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anti-Buddhist?

 
 
CONFLICTED

Fortunately, most who visit an NKT center return only a few times if at all. Hundreds of long-time students, including at least dozens of NKT's so-called monks and nuns, leave NKT in fear or disgust or after various kinds of abuse. Disillusionment is common in NKT. Many have been banned from entering an NKT center because they questioned NKT's misconduct.

Many NKT members remain embroiled inside NKT, conflicted between what NKT demands and what their inner selves recognize. NKT's focus on Tantra as a fast track to becoming a Buddha has great appeal to NKT's western targets, though it has resulted in notably sexual abuses by about half of Kelsang Gyatso's named heirs and several other NKT clergy before they left in disgrace and produced many casualties.

Tantra has become a synonym in the West for unbridled sexuality; however sexuality per se is only one facet of this elaborate spiritual practice, as a representation of the union of the soul with the Goddess. A deep study of Tantra can take a lifetime, and is not for the undisciplined or the thrill-seeker. Vajrayana Buddhism also defines tantra as a means to channel the energy of desire and transform the experience of pleasure into realization of enlightenment.

An example of one NKT member who feels trapped...seeming to plea for help by placing his story on the Internet for everyone to see...

Posted October 7, 2010

An orphan among mother sentient beings

Since the age of 31 I've been, to all intents and purposes, an orphan.

My mother died when I was 17. My father died in 1999, in unnatural circumstances.

Since then, I've been adrift in my own peculiar universe. In a sense, I am free, in both the best and worst ways. For over 11 years I've had nobody to tell me what to do, how to behave, what to think, what to say, what not to say, what I need to achieve, or how I need to be.

I am still single. Perpetually so. In fact, being single is the only thing I know how to be. And as I am far away from home, I also no longer have the baggage of any past relationships of any significance. No friends of twenty years to reinforce old habits, or renew forgotten grievances. No pressure, no guilt, no human attachments, no loyalties, no obligations, no immediate family in my vicinity. And no one to remind me who I used to be.

There's really only the dharma centre I've been going to for the last 5 years.

To some extent, that may be why I am still there. It is some connection to something. It is something to which I do belong. I am a citizen of sorts, even if only somewhat second class.

And of course, there's dharma – the beauty of the profound path, which used to enthral me. Which used to be my answer. And which is still the closest thing that I have to any kind of answer.

But where others have been able to accept the whole dharma package the NKT provides, I have not. Some parts of it have resonated strongly. And still do.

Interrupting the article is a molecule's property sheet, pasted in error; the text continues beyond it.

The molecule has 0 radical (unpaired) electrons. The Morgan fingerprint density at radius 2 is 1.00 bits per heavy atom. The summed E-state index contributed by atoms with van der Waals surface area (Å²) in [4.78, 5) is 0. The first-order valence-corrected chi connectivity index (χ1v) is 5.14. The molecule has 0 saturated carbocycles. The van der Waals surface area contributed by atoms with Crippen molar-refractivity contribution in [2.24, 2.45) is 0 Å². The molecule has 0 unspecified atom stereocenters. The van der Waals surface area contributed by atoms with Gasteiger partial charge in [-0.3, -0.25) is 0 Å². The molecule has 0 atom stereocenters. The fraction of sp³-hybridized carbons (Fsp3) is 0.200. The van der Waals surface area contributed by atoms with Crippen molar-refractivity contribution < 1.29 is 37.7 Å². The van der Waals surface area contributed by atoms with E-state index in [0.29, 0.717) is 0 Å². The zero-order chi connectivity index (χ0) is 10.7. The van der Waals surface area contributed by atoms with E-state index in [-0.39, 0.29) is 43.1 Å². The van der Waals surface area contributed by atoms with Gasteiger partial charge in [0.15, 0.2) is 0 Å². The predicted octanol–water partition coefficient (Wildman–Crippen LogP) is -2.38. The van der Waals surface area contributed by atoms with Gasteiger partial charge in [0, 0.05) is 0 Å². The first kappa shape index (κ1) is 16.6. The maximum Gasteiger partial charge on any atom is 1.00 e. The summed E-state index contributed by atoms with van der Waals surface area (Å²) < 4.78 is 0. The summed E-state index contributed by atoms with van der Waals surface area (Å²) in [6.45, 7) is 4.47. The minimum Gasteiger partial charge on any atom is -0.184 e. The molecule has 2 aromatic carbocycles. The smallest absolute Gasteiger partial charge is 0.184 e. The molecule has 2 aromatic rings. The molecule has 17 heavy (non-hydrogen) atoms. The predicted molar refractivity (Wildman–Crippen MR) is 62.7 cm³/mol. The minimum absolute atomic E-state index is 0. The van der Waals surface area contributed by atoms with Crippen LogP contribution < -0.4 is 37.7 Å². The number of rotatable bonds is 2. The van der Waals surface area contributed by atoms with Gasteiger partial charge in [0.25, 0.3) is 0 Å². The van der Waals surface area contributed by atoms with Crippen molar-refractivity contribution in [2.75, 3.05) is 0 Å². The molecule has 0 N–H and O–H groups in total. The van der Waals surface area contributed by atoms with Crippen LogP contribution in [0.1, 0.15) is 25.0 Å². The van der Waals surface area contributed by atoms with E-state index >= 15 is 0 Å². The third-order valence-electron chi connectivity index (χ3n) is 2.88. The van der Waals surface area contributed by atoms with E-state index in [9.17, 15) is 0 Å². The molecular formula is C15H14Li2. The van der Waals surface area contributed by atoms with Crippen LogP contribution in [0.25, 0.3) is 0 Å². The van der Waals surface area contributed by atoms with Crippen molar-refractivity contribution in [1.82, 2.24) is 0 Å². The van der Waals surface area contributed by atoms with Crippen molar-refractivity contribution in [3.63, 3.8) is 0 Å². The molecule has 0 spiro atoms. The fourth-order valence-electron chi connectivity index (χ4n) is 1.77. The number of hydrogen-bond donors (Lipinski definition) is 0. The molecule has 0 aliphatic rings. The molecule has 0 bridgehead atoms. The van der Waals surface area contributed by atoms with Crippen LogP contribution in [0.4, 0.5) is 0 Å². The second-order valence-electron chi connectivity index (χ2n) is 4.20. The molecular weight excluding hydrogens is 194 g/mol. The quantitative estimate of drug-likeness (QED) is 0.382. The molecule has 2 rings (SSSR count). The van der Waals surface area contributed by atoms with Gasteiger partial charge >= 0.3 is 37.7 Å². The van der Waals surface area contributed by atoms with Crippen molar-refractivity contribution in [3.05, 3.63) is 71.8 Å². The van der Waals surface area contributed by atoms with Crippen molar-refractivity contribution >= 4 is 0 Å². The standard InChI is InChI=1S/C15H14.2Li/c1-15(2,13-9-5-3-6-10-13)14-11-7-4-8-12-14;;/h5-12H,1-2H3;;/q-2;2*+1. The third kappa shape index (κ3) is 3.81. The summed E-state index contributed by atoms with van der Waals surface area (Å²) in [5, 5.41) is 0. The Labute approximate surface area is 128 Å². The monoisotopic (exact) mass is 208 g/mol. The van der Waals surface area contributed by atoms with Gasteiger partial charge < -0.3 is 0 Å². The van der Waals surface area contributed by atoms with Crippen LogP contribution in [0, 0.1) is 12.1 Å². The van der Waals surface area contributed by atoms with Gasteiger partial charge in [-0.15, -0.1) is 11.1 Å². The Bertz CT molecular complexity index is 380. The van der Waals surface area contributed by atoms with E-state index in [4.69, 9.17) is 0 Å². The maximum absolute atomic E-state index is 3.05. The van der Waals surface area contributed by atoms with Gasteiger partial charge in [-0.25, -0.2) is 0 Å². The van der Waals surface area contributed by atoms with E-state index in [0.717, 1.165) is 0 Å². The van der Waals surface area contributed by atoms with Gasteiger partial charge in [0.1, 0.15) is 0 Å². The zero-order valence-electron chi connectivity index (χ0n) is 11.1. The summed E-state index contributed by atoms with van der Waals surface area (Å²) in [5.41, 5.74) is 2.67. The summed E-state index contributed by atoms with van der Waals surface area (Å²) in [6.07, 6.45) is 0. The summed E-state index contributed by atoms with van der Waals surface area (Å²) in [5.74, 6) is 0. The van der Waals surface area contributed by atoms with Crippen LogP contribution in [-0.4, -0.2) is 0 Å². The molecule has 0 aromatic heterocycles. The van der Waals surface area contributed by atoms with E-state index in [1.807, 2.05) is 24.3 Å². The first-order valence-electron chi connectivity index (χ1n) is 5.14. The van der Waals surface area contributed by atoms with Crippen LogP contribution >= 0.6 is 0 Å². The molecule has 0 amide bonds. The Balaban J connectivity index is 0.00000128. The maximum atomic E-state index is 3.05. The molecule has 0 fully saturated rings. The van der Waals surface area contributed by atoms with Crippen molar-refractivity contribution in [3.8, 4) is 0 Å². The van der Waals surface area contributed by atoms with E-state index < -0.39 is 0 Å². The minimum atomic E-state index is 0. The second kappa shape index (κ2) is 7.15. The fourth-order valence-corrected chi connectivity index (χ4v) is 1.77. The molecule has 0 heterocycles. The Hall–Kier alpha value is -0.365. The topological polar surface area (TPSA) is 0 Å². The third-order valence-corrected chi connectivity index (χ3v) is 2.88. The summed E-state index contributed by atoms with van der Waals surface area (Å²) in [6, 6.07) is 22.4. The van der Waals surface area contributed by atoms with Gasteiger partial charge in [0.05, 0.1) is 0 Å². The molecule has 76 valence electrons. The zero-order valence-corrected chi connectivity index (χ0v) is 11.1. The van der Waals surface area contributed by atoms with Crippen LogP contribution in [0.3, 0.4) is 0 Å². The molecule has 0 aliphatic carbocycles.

Others have not. And still don't. I won't go into details.

But I was at class last night and had a moment of clarity. I suddenly remembered what it was that I had issues with. And it largely boils down to one thing – my reluctance to immerse myself, my distaste for conforming.

There's too much peer pressure. There's too much group think. And there's the idiotic belief that fitting in with the centre is an indication of spiritual success. Well, experience has showed me that nothing could be further from the truth.

In my four or five years there, people have come and gone as regularly as clockwork. Some of them are completely immersed in centre activities. Some of them are acclaimed practitioners. For a time, anyway. Some stay for years, and then disappear back into "Samsara", none the wiser or better for their experience.

For most of these people, their brush with the NTK and `kadam dharma' seems to have little lasting impact.

This is sad, of course.

Or perhaps it isn't.

I'm not sure.

I find it hard to understand or relate to these people because I have found something in the tantric teachings. I have found something in the emptiness teachings. I have found something in Lam Rim. I have found some sort of practice. I have found some sort of path.

And unlike most people who pass through, I'm no under illusions that I am leaping up that path in leaps and bounds.

Nonetheless, in spite of these realisations, I am not really a member of the family. I am not really a part of the group. I am, in a sea of mother sentient beings, still very much an orphan.

Who am I? This blog is an extension of the second incarnation of my online alter ego, Wisdimjunky. Who that is in the so-called real world does not matter. Wisdimjunky doesn't exist, ultimately, or even conventionally. However, to satisfy convention, let's just say that he's a writer, a Buddhist, and someone with authority issues. He is also a Vajrayogini practitioner, and a long-term, committed, but conflicted, member of the New Kadampa Tradition.

 

Posted September 11, 2010

If you meet the Buddha on the road, kill him